John Bryan. 2002. Timber Press, 524pp, hardcover. revised ed.
First published by the author in 1989, this book was then selected as one of the 75 top gardening books by the American Horticulture Society. This revised edition is even more extensive and definitive, covering most ornamental genera (230 in all) and many of their species, cultivars and selections arising from bulbs. Bulbs here is used in the general sense, including bulbs, corms, tubers, and rhizomes. Most of the book is an alphabetical listing of these and their in-depth information. There are over 1100 color photographs of close-ups of flowers, flowers in their natural habitats, or color illustrations from historic magazines. With all these parts, this is one of the top references you could find on bulbs whether a botanist, gardener, student, or professional. Everyone is bound to learn much just browsing, although it is most useful as a reference-- one that should be in any serious gardener's or professional's library, or anyone interested in bulbous plants. The award-winning author has trained and worked in Britain and the U.S., writes, lectures and consults.
The chapters comprise about one tenth of the pages of this book, and cover bulb basics--history, botany, propagation, cultivation, using in the landscape, forcing to bloom out of season, and pests and diseases. Written for both home gardeners and commercial growers, there are tips for both, such as in the forcing chapter or in the landscaping. Photos show bulbs growing naturally from public gardens to original habitats, as well as production fields in Holland and elsewhere.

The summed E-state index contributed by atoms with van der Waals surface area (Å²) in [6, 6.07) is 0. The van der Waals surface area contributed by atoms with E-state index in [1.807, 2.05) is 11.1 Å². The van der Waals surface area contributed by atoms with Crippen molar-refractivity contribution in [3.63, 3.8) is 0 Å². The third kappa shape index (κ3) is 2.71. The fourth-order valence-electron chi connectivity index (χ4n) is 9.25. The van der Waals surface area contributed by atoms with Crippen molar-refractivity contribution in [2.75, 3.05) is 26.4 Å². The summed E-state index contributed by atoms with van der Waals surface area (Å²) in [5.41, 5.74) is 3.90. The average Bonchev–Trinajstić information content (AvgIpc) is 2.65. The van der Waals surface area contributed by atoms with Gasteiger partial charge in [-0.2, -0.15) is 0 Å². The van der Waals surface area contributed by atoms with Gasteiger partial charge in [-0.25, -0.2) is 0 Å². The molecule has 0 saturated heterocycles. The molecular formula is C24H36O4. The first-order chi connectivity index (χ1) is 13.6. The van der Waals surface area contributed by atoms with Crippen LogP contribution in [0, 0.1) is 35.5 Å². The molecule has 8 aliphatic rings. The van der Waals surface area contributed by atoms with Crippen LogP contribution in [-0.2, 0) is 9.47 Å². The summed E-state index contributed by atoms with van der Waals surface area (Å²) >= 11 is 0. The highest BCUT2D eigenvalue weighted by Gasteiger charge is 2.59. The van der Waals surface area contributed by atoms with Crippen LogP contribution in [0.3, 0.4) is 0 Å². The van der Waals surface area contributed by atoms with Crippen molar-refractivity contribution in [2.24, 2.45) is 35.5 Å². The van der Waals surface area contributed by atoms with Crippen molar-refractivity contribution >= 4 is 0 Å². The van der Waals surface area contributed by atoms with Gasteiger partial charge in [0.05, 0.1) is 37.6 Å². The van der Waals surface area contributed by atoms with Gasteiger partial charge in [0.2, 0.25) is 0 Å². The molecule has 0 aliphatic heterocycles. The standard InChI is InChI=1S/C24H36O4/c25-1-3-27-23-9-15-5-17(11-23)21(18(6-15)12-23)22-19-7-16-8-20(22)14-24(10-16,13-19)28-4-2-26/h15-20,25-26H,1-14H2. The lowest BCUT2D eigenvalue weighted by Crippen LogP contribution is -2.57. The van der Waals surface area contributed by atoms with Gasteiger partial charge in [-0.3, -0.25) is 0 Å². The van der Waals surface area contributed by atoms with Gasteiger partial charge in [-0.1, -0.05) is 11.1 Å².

The list of genera covered in most the book is staggering, with many garden plants we normally may not think of as coming from a bulbous structure, such as many monkshood (Aconitum) and some relatives of the nasturtium (Tropaeolum). Then there are most the genera that many have never heard of from Albuca to Homeria to Zephyra. Of course all the major bulbous plants from spring Tulips and Daffodils to summer Lilies and Iris are treated in depth as well.
Each plant has a few paragraphs of introduction telling a bit about the history, botany, origin, and interesting facts such as how it was used or where the name came from. Following are sections on culture, pests and diseases if any, propagation, and species. As names have changed, previous ones are listed and cross-referenced.
At the end are some useful appendices, some not found in other references nor all together as here. There is a list of the bulb families and their characteristics, countires and what bulbs are found there naturally, landscape uses of bulbs including colors and flowering seasons, glossary of plant terms, and extensive bibliography for further reference.
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